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Celebrities like Amy Schumer, Seth Meyers, and Josh Charles, alongside many other actors and public figures, have teamed up for a PSA against sex trafficking. Because the ease that kids are bought and sold online is truly shocking. “Today you can go online and buy a child for sex,” Schumer says. “It’s as easy as ordering a pizza.”
The PSA ties into a documentary released last year, I Am Jane Doe, which follows several American mothers as they fight for their daughters who were bought and sold for sex. Directed by Mary Mazzio and narrated by Jessica Chastain, the film specifically targets Backpage, a classifieds site that activists point to as one of the most popular ways sex traffickers advertise underage girls and boys online.
The goal? To get Congress to clarify and update Section 230 of the Communications Decency Act, which currently protects websites from claims involving third-party content. Basically, that means that if someone says something defamatory about you on Twitter, you can sue the person who said it, but you can’t sue Twitter, according to Ars Technica. But according to the PSA, this also means that Backpage and other sites like it are protected when users post ads selling children for sex. While it’s obviously not legal to be a human trafficker, Backpage is legally protected against its own users’ postings.
On Thursday, Sen. Rob Portman and Sen. Richard Blumenthal, along with other senators, joined advocates and sex trafficking survivors at a rally in Washington. They’re pushing Congress to pass the Stop Enabling Sex Traffickers Act, or SESTA, which would put in an exception to Section 230 for enforcing any state criminal law targeting sex traffickers.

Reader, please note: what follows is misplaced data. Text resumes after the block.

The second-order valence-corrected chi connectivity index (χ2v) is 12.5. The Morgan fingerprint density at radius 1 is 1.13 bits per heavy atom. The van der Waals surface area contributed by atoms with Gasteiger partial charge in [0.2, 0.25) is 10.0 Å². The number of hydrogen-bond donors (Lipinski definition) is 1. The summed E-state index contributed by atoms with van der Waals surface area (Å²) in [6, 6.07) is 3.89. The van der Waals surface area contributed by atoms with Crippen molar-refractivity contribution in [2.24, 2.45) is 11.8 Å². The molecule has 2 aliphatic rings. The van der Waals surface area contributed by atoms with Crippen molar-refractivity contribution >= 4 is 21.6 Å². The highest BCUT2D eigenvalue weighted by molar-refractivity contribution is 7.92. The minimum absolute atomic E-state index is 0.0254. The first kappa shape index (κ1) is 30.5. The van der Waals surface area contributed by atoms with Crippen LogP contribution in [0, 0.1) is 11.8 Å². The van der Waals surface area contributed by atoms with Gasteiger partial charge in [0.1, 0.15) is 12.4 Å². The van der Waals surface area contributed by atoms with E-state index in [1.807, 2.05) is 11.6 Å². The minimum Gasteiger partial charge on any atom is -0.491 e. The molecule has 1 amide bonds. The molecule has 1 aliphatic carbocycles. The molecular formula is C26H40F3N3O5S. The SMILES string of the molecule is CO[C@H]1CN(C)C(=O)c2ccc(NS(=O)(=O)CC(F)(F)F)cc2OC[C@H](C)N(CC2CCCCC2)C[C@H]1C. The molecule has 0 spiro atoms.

Those opposed to SESTA say that without Section 230 as it is written now, social media sites wouldn’t exist the way they do today, and neither would nonprofit online groups and forums that help communities share information. The Electronic Frontier Foundation, which opposes SESTA, says that it would stifle small startups and community groups by putting them at risk for liability for anything its users post. “Imagine all of the ways in which state lawmakers would attempt to take advantage of SESTA to curb online speech in their states,” they wrote in a post online. “If they can convince a judge that the state law targets sex trafficking, then SESTA applies.”
The issue is a complicated one for sure, but if there’s one thing everyone can agree on, it’s to stop sex trafficking for good. “SESTA is long overdue. But I am hopeful this Congress will work together in a bipartisan fashion to hold traffickers responsible,” Covenant House CEO Kevin M. Ryan wrote in The Huffington Post. “In fact, here’s to a new day in America: one in which young people are not desperate for shelter, and those who knowingly exploit them are held accountable."
Megan Friedman is the former managing editor of the Newsroom at Hearst. She's worked at NBC and Time, and is a graduate of Northwestern's Medill School of Journalism.
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